72Oberon Arie

Götterdämmerung Schlussscene

Götterdámmerung Duett

Should the Committee desire the Strauss songs instead of the Duett, that I will willingly undertake. I should prefer to sing Götterdämmerung Schlussscene and Duett in the same Concert. [P.S.] Would a song recital in London in June be successful? Or is it too late now to advertise? What are costs? (15 June 1913)

As I understand [it], I am going to sing Oberon on the October 1st and duet and closing scene Götterdämmerung the 3rd. Of course the duet comes first and the scene really closes the evening. I cannot attend a rehearsal on the 25th of September, that means being in London at a hotel six days before the concerts. There was no mention of this when I promised to come, and I find two days before the concerts quite sufficient – more than I have ever given anyone. I have sung Oberon and also Schlussscene with Mr Nikisch (also duet) so that I am sure two days is more than sufficient. With regards to a recital, you seem to think it not quite advisable – I will talk it over with you when I am in London.

Please do secure me room with bath, if possible high up, morning sun and very quiet! (15 August 1913)

Edyth Walker begs Messrs Ibbs and Tillett to secure a room also for my maid very near mine. I hope my room is at least very large otherwise must have two rooms on account of bath failing.

If I hear nothing to the contrary, I shall arrive in Leeds the 28th evening, in case of rehearsal the 29th. [P.S.] Will you send me a score (piano) of the Oberon aria in English? If it sounds well to me, I may sing it in English as that is the language in which it was composed. (23 August 1913)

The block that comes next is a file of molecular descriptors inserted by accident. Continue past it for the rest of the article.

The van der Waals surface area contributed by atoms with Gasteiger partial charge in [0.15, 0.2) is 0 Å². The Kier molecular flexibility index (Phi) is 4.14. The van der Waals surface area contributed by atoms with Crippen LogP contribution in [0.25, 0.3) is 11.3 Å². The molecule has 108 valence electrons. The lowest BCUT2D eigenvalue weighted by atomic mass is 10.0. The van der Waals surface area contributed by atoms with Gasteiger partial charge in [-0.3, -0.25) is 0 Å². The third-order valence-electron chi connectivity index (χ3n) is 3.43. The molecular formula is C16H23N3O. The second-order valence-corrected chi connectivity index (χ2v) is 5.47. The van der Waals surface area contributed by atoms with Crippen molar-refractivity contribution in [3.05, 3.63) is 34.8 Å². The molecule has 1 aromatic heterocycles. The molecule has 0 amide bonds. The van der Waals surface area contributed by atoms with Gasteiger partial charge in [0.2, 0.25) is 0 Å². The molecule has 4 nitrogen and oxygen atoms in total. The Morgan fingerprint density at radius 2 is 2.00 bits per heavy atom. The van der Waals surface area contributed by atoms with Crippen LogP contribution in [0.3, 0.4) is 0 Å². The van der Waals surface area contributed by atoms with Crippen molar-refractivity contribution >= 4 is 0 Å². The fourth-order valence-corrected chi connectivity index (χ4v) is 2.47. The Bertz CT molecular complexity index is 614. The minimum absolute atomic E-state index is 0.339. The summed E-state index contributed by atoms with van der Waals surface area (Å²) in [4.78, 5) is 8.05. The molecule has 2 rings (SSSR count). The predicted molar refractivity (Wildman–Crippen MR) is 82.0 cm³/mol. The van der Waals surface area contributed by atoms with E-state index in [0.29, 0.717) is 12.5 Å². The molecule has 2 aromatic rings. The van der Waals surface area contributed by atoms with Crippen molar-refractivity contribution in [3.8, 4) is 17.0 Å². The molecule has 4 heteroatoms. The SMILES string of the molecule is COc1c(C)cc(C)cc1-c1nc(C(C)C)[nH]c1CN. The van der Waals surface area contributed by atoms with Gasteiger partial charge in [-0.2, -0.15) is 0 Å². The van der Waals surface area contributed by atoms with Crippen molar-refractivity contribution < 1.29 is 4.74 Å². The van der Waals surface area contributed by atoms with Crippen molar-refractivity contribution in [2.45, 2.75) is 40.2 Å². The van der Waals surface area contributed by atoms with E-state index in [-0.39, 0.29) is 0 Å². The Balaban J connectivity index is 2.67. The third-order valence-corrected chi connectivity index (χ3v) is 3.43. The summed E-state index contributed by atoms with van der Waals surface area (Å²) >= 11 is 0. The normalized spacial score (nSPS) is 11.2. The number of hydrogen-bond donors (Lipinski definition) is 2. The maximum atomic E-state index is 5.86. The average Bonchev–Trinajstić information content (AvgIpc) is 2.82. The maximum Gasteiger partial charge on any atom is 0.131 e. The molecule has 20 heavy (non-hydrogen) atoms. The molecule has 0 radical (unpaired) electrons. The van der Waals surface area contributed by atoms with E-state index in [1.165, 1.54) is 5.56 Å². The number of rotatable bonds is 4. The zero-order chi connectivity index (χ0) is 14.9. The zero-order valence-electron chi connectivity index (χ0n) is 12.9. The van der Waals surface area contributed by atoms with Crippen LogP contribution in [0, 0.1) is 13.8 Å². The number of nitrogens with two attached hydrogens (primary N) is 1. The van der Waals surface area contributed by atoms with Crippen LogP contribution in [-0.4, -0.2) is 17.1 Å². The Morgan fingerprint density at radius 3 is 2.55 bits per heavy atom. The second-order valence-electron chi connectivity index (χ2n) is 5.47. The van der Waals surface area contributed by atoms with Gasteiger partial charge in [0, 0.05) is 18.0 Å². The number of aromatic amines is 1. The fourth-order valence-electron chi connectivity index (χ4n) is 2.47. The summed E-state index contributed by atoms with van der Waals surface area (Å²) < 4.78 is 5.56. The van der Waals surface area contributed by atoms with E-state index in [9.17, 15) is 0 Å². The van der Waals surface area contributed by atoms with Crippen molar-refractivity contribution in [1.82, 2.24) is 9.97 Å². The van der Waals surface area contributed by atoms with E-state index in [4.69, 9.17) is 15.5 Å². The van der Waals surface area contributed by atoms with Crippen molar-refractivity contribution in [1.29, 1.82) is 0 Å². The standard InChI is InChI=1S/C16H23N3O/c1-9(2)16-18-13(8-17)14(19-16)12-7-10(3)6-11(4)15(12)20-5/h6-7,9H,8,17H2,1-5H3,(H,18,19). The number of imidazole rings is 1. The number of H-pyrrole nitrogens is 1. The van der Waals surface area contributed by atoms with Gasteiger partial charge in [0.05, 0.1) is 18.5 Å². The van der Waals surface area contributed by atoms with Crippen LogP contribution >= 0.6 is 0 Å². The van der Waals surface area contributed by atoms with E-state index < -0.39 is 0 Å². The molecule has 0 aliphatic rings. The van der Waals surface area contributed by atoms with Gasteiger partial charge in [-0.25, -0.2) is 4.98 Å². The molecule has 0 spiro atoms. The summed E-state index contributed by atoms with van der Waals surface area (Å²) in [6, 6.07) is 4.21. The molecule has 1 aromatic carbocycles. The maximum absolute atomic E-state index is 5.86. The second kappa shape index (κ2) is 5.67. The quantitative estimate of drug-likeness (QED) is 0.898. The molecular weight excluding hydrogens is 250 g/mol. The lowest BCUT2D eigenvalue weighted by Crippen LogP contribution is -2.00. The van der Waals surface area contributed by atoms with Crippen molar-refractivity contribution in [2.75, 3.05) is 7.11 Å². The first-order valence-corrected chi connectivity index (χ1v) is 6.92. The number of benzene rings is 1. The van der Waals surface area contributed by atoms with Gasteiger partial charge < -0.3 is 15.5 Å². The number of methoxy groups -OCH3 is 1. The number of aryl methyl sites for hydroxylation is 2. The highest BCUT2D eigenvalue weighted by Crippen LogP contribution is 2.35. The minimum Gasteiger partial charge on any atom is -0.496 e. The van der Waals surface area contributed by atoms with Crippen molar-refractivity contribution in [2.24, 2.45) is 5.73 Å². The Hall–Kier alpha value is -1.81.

Do pardon me! Will you kindly give the people here [Queen's Hotel, Leeds] their tips – they are all in bed and I shall not see them again.

Waiters 5/- [25p] Maid 2/6d [121/2p] Lift 6d [21/2p] Porter 2/- [10p] [Total] 10/- [50p]

Whatever you consider proper. My bill was £8 or £9 in case you go according to that, and I have been here four days. Whatever it is you can reduce from the check! [3 October 1913]

The Finnish soprano Aïno Ackté made her debut at Covent Garden as Elsa in Wagner's Lohengrin and Elizabeth in Tannbäuser in the German Opera Season of January 1907. In 1910 she was back as Salome, and, according to the Daily Telegraph, was 'superb and often seductive'. She became renowned in the role:

I thank you for your proposition for the Strauss festival in Manchester. My fee to play twice there in Salome would be two hundred guineas for the two performances, so long as they do not make extraordinary rehearsals. (22 April 1914)

The American bass-baritone Clarence Whitehill had made his Covent Garden debut under Richter in 1905 as Wotan in Wagner's Ring with enormous success, and he became a regular performer at the London opera house, including Richter's famous performances sung in English in 1908 and 1909. In the year under discussion, 1910, Whitehill was also part of Beecham's autumn venture, singing the tide role in Hamlet by Ambroise Thomas and Jokaanan (or The Prophet as the Lord Chamberlain's office insisted the character be called) in Salome. In this letter Whitehill has problems accepting an offer from the Norwich and Norfolk Festival of 1914, although as it happens, this triennial festival was destined for cancellation with the outbreak of 73hostilities on 1 August of that year, and it would be a further ten years before it was revived: